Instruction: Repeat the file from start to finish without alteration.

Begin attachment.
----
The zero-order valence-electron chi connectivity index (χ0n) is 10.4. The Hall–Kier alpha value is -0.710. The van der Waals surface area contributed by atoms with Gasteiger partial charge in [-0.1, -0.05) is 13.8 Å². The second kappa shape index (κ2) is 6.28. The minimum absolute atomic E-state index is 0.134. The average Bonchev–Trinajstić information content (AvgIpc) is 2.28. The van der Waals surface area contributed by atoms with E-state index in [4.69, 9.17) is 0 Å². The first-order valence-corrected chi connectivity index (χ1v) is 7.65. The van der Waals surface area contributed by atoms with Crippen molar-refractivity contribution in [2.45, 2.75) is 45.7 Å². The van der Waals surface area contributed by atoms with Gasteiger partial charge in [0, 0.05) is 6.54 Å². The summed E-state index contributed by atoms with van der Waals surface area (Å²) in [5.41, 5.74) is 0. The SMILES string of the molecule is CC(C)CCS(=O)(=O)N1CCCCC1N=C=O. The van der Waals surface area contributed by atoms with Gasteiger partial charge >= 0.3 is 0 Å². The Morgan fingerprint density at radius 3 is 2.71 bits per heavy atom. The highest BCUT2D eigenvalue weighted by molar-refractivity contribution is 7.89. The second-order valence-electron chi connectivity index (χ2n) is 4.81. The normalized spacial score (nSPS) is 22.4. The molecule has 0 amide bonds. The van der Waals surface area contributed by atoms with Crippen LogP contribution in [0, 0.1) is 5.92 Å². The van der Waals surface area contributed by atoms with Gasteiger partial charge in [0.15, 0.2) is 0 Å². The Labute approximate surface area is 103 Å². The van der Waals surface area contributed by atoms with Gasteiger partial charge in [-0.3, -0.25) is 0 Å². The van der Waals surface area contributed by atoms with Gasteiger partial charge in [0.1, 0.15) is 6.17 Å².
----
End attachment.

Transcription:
The zero-order valence-electron chi connectivity index (χ0n) is 10.4. The Hall–Kier alpha value is -0.710. The van der Waals surface area contributed by atoms with Gasteiger partial charge in [-0.1, -0.05) is 13.8 Å². The second kappa shape index (κ2) is 6.28. The minimum absolute atomic E-state index is 0.134. The average Bonchev–Trinajstić information content (AvgIpc) is 2.28. The van der Waals surface area contributed by atoms with E-state index in [4.69, 9.17) is 0 Å². The first-order valence-corrected chi connectivity index (χ1v) is 7.65. The van der Waals surface area contributed by atoms with Crippen molar-refractivity contribution in [2.45, 2.75) is 45.7 Å². The van der Waals surface area contributed by atoms with Gasteiger partial charge in [0, 0.05) is 6.54 Å². The summed E-state index contributed by atoms with van der Waals surface area (Å²) in [5.41, 5.74) is 0. The SMILES string of the molecule is CC(C)CCS(=O)(=O)N1CCCCC1N=C=O. The van der Waals surface area contributed by atoms with Gasteiger partial charge >= 0.3 is 0 Å². The Morgan fingerprint density at radius 3 is 2.71 bits per heavy atom. The highest BCUT2D eigenvalue weighted by molar-refractivity contribution is 7.89. The second-order valence-electron chi connectivity index (χ2n) is 4.81. The normalized spacial score (nSPS) is 22.4. The molecule has 0 amide bonds. The van der Waals surface area contributed by atoms with Crippen LogP contribution in [0, 0.1) is 5.92 Å². The van der Waals surface area contributed by atoms with Gasteiger partial charge in [0.15, 0.2) is 0 Å². The Labute approximate surface area is 103 Å². The van der Waals surface area contributed by atoms with Gasteiger partial charge in [-0.3, -0.25) is 0 Å². The van der Waals surface area contributed by atoms with Gasteiger partial charge in [0.1, 0.15) is 6.17 Å².